It’s tempting to think the entire Torah is about real estate, and in some ways, it is. But this week’s parasha is really about real estate. In Behar, we learn about the Jubilee year. “The fiftieth year shall be a jubilee for you: you shall not sow, neither shall you reap the aftergrowth or harvest the untrimmed vines, for it is a jubilee. It shall be holy to you: you may only eat the growth direct from the field.” (Lev 25:11-12)
It sounds like it’s simply a good farming idea to let the land lie fallow, and in fact, the “shmita”, or resting the land every 7 years, is a good idea. But there’s more to the jubilee than letting the land lie. In the jubilee, the land will revert back to its original owner. “In the jubilee year, each of you shall return to his holding….”(Lev 25:13).
When you actually try to think this concept through, it gets unwieldy. I once read an article that questioned whether the jubilee laws were ever observed at all. But as with much of Torah, there are the concepts under the surface that really reach us and teach us.
The land is supposed to revert back to its original owner. Depending on how close or far that next jubilee year is, well, wouldn’t that change how you charge for land? Yes – the Torah thought of that. “When you sell property to your neighbor or buy any from your neighbor, you shall not wrong one another.. In buying from your neighbor, deduct only for the number of years since the jubilee, and in selling to you, he shall charge you only for the remaining crop years.” (Lev 25:13-15). The closer to the jubilee, the lower the price. The further away, the higher the price, because you’d be getting that many more years of crops out of it. “You shall not wrong one another.” The commentaries spend a lot of time and energy on the principles of buying and selling; is it “moveable” property or just the land? What if you live in a city? Does it apply to houses, too?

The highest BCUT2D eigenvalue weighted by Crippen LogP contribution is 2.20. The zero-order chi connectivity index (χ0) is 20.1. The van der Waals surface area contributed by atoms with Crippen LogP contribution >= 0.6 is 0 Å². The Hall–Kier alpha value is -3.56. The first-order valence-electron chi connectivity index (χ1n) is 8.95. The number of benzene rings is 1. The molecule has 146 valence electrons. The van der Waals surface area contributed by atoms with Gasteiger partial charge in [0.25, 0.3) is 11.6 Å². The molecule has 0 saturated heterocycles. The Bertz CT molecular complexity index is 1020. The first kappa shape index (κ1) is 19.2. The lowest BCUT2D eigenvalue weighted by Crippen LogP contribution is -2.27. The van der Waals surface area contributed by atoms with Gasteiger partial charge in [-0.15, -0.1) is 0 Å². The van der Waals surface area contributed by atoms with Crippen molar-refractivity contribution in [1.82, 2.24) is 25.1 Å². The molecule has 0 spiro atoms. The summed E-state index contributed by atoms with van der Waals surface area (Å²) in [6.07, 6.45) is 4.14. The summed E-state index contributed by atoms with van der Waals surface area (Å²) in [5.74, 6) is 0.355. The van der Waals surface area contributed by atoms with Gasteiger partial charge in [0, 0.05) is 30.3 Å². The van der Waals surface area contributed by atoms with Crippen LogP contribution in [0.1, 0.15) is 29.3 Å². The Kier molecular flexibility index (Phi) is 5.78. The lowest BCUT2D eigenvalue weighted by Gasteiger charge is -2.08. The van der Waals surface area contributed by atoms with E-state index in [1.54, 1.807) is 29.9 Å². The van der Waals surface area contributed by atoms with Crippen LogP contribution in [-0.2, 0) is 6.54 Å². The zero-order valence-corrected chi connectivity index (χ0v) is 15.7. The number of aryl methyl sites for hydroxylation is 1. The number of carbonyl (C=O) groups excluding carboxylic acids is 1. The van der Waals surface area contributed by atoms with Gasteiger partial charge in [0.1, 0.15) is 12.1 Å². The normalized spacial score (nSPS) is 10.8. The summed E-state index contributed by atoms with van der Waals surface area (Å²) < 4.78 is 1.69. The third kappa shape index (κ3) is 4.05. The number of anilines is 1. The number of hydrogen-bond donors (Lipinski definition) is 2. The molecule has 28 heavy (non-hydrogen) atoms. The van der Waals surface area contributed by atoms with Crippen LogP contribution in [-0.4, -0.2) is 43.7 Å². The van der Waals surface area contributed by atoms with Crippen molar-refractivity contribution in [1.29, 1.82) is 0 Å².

All of these details point to a deeper awareness. There is holiness in how we treat the land, and if how we treat the land can be holy, then what we eat from it can be holy, and how much more so are the people themselves who live on the land. “You shall not wrong one another.” Holiness is as much a part of your business practices as the blessings you may make over your food. It’s no accident that this parasha also contains laws on what to do with slaves in the jubilee year: they are free. And if they have built a family during the time they’ve been with you, you have to free the entire family, keeping them together. However incompatible the idea of owning slaves is with our ethics today, we can at least see the underlying concept of the dignity of a human being, the fact that one’s servitude must end (by law) and the family must stay intact. Behar tells us this is true also for the indentured servant, the one in dire straits. “He and his children with him shall go free in the jubilee year.” (Lev 25:54)
The jubilee is a reset button. We reset ourselves all year long – once a week on Shabbat, once a year on Yom Kippur. Even the land gets a Shabbat every 7 years, and then after seven times seven, it’s a really big reset. Just as on Shabbat we try to “reset” ourselves back to Eden, in the jubilee year, we try to return there, too. We are both liberated, released, redeemed. We rest, we return, we begin again.